Fostering education, patient safety and collaboration

March 24, 2021

Why did you choose a career pathology, transfusion medicine, and lab mangement?

I was always intrigued by what happens “behind the scenes” during the diagnosis of a patient and determining the best lab test to perform to help arrive at the right diagnosis. At the same time, I really enjoyed interacting with patients, and I had great experiences with early mentors in transfusion medicine. Transfusion medicine enabled me to further pursue an education in clinical pathology, while allowing me to continue to see outpatients and hospitalized patients for chronic and acute care needs on the apheresis service. My interest in lab management came from a desire and need to learn about compliance and regulation and to lead teams and manage operations.

What new developments do you expect to see in transfusion medicine in the next three to five years?

I see transfusion medicine continuing to expand in the areas of cellular therapies, molecular matching, and advancements in pathogen inactivation. I also hope to see continual efforts in donor recruitment to help sustain a reliable and diverse blood supply for our patients. We found that this was particularly important during the COVID-19 pandemic, as we were challenged to find best-matched donor blood for our sickle cell patients needing monthly red cell exchanges.

What factors led to your decision to move from Vice Chief of Pathology and Laboratory Medicine at Children’s Hospital of Philadelphia to Chief Medical Officer at Labcorp Diagnostics?

As CMO at a large commercial laboratory, I am still able to practice my specialty of clinical pathology, but I can also explore new ways to help patients and physician colleagues across the United States and around the world. We saw with the COVID-19 pandemic the importance of laboratories working together to provide testing to our patients, and I am now excited to be part of a larger vision that brought those teams together in the interest of patient care. I hope that collaborative partnerships continue in the future.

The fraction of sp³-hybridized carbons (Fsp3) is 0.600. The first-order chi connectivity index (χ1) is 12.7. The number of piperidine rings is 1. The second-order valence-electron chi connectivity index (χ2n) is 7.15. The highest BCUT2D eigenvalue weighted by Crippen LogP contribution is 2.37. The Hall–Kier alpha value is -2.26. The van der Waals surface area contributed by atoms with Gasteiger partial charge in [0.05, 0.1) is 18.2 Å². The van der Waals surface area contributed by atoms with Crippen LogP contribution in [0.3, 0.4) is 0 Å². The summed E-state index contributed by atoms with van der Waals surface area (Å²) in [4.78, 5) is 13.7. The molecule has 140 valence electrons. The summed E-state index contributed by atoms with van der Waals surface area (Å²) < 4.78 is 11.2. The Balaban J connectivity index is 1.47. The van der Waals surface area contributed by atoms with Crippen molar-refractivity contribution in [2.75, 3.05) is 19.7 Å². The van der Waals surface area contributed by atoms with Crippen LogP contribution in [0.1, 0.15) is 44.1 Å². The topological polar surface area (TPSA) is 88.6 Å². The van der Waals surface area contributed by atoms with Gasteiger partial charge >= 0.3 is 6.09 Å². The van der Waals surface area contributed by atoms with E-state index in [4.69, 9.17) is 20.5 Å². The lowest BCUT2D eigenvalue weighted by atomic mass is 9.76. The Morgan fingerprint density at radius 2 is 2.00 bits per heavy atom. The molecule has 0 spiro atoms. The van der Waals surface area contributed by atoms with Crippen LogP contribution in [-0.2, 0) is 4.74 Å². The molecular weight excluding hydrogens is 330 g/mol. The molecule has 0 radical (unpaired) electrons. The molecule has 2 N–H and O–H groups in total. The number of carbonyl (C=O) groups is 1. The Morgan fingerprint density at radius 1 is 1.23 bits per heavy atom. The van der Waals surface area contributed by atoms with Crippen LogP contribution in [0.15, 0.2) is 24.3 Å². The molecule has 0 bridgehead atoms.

You have decided to continue teaching at the University of Pennsylvania Perelman School of Medicine. Why did you make this decision?

I firmly believe in mentoring and training the next generation of pathologists, and I am very invested in continuing to be involved in that mission. I co-direct the leadership course for our pathology residents and fellows at the Perelman School of Medicine. I now bring a new and different perspective to my lectures, with my experience in the corporate world. My goal is to formalize a rotation for pathology residents at Labcorp, to introduce our trainees to the inner workings of a large, commercial laboratory. I also plan to continue to be an official mentor to our junior faculty, both at Penn and Labcorp, to ensure success early in their careers.

What steps should labs take to manage quality and patient safety while juggling both SARS-CoV-2 testing and other work of the lab, such as testing for chronic diseases or before surgical procedures?

I am glad you asked this question. Most recently, I served in a pediatric hospital, and during the pandemic, we needed to be able to take care of our patients – the majority of whom did not have COVID-19 – during a time of crisis and uncertainty. Everyone worked really hard to make certain that patients were safe and received the necessary laboratory tests and procedures. The same applies to changes we had to make with our blood donor drives to safely manage the collection of blood. I am proud of my colleagues, both in reference and hospital-based laboratories, who quickly pivoted to develop testing strategies that were needed for SARS-CoV-2, and at the same time, focused on the core laboratory tests needed to manage patients with other health concerns.

Thinking about both providers and patients, what initiatives or approaches do you recommend labs implement to improve customer service?

The patient experience begins at the point of blood draw to ensure that the right patient is getting the right amount of specimen collected and placed in the right tubes, so there aren’t any issues with insufficient quantity that might require a patient recall or delayed test results. That is a seemingly small but vitally important step. One of my big focuses is on patient safety and patient identification, ensuring that the blood collected from the patient is correctly labeled. Another critical part of the patient experience is having physicians and scientists in pathology available for consultation and to guide test use and interpretation. Consumer-initiated testing continues to increase in popularity, and it is extremely important to provide sufficient educational material, so patients understand their testing results and when to seek further care.

We have many opportunities now, with more sophisticated analytics, to bring test results and interpretation to a new level to help provide better patient care. I’m excited to be on that journey with my colleagues and to see how it will provide added value for both our physicians and patients.